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Posts tagged Internet Archive

Starlog available online via Internet Archive
December 22, 2014 | 1:25 pm

Starlog, the very significant and much-missed science fiction magazine that ran from 1976 to 2009, has now been made available in full courtesy of the Magazine Rack section of the Internet Archive, which has put the entire run of issues up online, from its Star Trek-inspired inception to its eventual bankruptcy. Starlog was lucky - or aware of the zeitgeist - enough to launch almost contemporaneously with the debut of the first Star Wars movie, and rode the impetus that gave for science fiction over 375 issues. It's not clear whether the Internet Archive collection is complete as claimed -...

Book Review: Yesterday’s Classics E-Book Collection
August 27, 2013 | 8:09 pm

Yesterday's ClassicsIt's my last week of summer vacation, and I'll be spending it planning for the coming school year. I have been delighted to find a growing niche of publishers that are targeting the back-to-school market with specialized e-book collections, and this e-book collection comes from one such publisher. Yesterday's Classics is part of a website called The Baldwin Project, which formats children's classics and offers them in print, via email subscription, or online as a plain-text website or interactive learning portal. The first 225 releases are available in Mobi or ePub, in a bundle that they were kind enough to provide for me to...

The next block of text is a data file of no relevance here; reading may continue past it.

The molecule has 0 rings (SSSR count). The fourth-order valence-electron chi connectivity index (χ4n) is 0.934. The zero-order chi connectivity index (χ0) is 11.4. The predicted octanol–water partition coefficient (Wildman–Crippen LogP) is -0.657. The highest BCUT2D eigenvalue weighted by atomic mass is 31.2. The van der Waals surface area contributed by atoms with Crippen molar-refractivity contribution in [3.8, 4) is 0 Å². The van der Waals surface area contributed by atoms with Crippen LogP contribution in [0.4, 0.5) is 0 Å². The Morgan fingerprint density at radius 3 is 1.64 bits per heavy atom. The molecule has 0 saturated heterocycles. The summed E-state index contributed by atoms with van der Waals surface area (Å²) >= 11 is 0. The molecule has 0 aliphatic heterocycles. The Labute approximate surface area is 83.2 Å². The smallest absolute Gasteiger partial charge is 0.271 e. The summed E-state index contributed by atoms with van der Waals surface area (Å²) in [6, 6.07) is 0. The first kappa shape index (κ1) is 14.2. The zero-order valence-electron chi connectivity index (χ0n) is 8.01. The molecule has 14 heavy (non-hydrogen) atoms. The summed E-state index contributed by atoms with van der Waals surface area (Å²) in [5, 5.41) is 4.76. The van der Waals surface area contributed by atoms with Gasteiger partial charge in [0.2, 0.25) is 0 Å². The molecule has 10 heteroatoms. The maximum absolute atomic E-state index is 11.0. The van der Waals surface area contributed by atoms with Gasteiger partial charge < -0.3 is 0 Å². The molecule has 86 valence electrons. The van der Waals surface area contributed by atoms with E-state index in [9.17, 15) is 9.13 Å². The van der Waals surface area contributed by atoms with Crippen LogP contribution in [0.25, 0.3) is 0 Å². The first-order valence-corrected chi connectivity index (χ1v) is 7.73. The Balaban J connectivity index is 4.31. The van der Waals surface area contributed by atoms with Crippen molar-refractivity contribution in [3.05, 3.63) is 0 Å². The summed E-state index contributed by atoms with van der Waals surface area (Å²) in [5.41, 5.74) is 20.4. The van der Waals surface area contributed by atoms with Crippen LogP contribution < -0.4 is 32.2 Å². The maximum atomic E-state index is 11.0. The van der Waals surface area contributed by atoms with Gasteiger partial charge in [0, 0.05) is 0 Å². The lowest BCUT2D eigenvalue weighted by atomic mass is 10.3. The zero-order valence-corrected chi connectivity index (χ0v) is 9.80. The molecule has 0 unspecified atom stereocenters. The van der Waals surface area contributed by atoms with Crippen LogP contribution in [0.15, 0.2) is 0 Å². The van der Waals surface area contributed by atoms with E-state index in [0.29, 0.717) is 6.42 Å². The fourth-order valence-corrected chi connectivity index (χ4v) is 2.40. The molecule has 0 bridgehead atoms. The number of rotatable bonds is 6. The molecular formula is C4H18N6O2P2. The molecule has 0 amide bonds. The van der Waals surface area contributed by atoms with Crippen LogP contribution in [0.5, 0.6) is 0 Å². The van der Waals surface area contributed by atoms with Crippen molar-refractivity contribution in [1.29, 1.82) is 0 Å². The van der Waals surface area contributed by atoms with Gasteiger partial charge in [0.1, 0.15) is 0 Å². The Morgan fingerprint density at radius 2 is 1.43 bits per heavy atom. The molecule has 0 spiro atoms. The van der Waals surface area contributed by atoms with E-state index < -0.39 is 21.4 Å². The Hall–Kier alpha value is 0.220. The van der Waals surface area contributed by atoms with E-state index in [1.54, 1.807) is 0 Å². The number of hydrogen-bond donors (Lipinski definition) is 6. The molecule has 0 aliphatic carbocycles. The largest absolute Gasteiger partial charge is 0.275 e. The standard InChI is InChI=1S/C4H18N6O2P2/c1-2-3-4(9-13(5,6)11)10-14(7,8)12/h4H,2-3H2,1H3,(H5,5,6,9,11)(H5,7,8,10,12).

The Internet Archive’s Open Library is violating authors’ copyrights
July 10, 2013 | 8:53 pm

Open Library is a project of Brewster Kahle’s Internet Archive. We’ve written about Kahle, the Archive, and Open Library a few times, including some times I’d forgotten about. Kahle’s Internet Archive was first founded as a way to keep a historical record of the ever-changing Internet for the benefit of future sociological and cultural researchers; it later expanded into archiving other media as well. More recently, Kahle started collecting print books, and scanning them as well as archiving them; it was his intention to collect and save one of every print book ever published. These scanned books would also...

Morning Roundup: Barnes & Noble CEO William Lynch Resigns, and more
July 9, 2013 | 10:56 am

Barnes & Noble CEOBarnes & Noble CEO William Lynch Resigns (Paid Content) Barnes & Noble CEO William Lynch has resigned. Michael Huseby, who was the company’s CFO, takes over as CEO of Nook Media, while Mitchell Klipper remains CEO of retail. * * * Internet Archive Now Hosts 4.4. Million eBooks, Sees 15 Million Downloaded Each Month (The Digital Reader) The Internet Archive is one of the largest repositories of free information online, but it wasn’t until yesterday that I realized just how large their operations really were. * * * What Happens When the Marginal Cost of Information is no Longer Zero? (The Scholarly Kitchen) One of the axioms of...